Written by Fred R. Gee
Do you cringe or tighten the grip on your billfold, purse, or checkbook at the mere mention of stewardship? Unfortunately, too many of us do tend to think of stewardship in terms of giving money and when our church or other organizations are asking for money. However, stewardship is about more than money and what we do with it and the causes and commitments we facilitate with our monetary gifts. Stewardship is a philosophy of life.
During my seminary days at Drake Divinity School, I was Nancy Dop’s minister. Recently, she brought me a bulletin from Fairview Christian Church found among her parent‘s things when they moved from their home to a senior facility. It was dated January 16, 1966. The sermon title that Sunday was: “Stewardship–Response to Life.” I do not have a copy of that old sermon, but I still have the philosophy indicated by the title. What I do have is a copy of the stewardship sermon I preached at First Christian Church on August 12, 2007. In that sermon I quoted my daughter’s pastor who affirmed in one of his pastoral columns that:
“Stewardship is everything we do with everything we have once we say we believe.”
Stewardship is a way of life; a way of life which honors God in our relationship to everything we own; everything entrusted to us; and everything and every one in the world around us. It is both the way and attitude with which we respond to God’s redemptive love, and the way we respond to and care for the world and the needs of persons and organizations around us.
I believe stewardship is:
- believing in possibilities and working to bring them to reality
- living out our values and beliefs in our personal and family lives and participating in communities and organizations which share our values and beliefs
- encouraging others to live out and support their values and beliefs
- getting involved–investing our time, talent, energy and our financial resources–in those possibilities and things we value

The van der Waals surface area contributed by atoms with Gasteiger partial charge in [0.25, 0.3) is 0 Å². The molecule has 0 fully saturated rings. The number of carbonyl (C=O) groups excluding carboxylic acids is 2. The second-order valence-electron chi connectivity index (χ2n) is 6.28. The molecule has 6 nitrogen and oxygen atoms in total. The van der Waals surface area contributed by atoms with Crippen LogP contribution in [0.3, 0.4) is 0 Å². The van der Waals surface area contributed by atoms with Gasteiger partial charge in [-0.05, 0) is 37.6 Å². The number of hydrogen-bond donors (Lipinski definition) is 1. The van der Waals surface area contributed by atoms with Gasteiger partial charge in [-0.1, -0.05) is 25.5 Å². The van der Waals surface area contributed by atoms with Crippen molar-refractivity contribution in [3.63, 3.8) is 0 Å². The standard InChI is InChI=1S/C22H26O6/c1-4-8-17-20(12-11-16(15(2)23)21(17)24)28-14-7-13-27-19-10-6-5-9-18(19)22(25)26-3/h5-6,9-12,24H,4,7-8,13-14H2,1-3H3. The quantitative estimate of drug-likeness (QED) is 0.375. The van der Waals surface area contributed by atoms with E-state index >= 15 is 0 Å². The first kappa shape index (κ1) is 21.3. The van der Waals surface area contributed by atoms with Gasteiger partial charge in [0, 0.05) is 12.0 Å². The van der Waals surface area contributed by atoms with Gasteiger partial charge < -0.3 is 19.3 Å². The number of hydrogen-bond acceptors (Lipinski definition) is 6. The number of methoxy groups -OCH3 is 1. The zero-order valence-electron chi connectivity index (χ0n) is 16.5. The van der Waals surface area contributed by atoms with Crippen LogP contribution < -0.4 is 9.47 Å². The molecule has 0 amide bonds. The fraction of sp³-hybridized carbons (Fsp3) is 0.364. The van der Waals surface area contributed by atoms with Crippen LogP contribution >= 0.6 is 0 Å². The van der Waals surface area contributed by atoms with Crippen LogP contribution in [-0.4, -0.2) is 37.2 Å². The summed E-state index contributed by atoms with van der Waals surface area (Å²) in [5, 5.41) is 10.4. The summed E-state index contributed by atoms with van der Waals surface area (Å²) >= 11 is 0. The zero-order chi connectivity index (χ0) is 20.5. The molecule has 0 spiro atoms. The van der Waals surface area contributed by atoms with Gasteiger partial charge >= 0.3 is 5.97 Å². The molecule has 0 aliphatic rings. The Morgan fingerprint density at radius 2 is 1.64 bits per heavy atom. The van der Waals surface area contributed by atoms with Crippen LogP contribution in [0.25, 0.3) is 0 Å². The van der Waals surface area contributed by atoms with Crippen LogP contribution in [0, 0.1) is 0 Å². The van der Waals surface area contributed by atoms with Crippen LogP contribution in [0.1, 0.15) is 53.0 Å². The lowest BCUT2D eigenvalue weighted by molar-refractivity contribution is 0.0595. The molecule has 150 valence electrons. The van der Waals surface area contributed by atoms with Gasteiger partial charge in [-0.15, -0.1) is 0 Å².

- dedicating our lives to making this world and our environment a better place in which to live
- establishing loving, caring, nurturing homes, neighborhoods, and communities
- living beyond ourselves and our time and place
All those verbs are active–far more active and participatory and supportive than merely writing a check or reaching into your pocketbook or billfold for cash or a credit card. Make no bones about it: money is vitally important. Churches, organizations, institutions, causes, movements cannot survive or be effective without it. But giving money is an easy way to say “yes” to things in which we believe and value. The harder, more important and rewarding way to respond with a resounding “yes” is self-investment. As Bill Moulder said several months ago, it’s getting “skin in the game.” It’s devoting ourselves to the cause. It’s voting with our feet. It’s getting our hands dirty for things in which we believe. It’s giving hands and hearts to what we value and others need.
You may think of some other active involvement cliches, but you get the idea. These phrases all express what it means to be good stewards beyond merely giving money. Stewardship is a way of life and a commitment to the work and joy of helping make the world and peoples’ lives better in our own unique ways with our own unique skill sets–and with our money.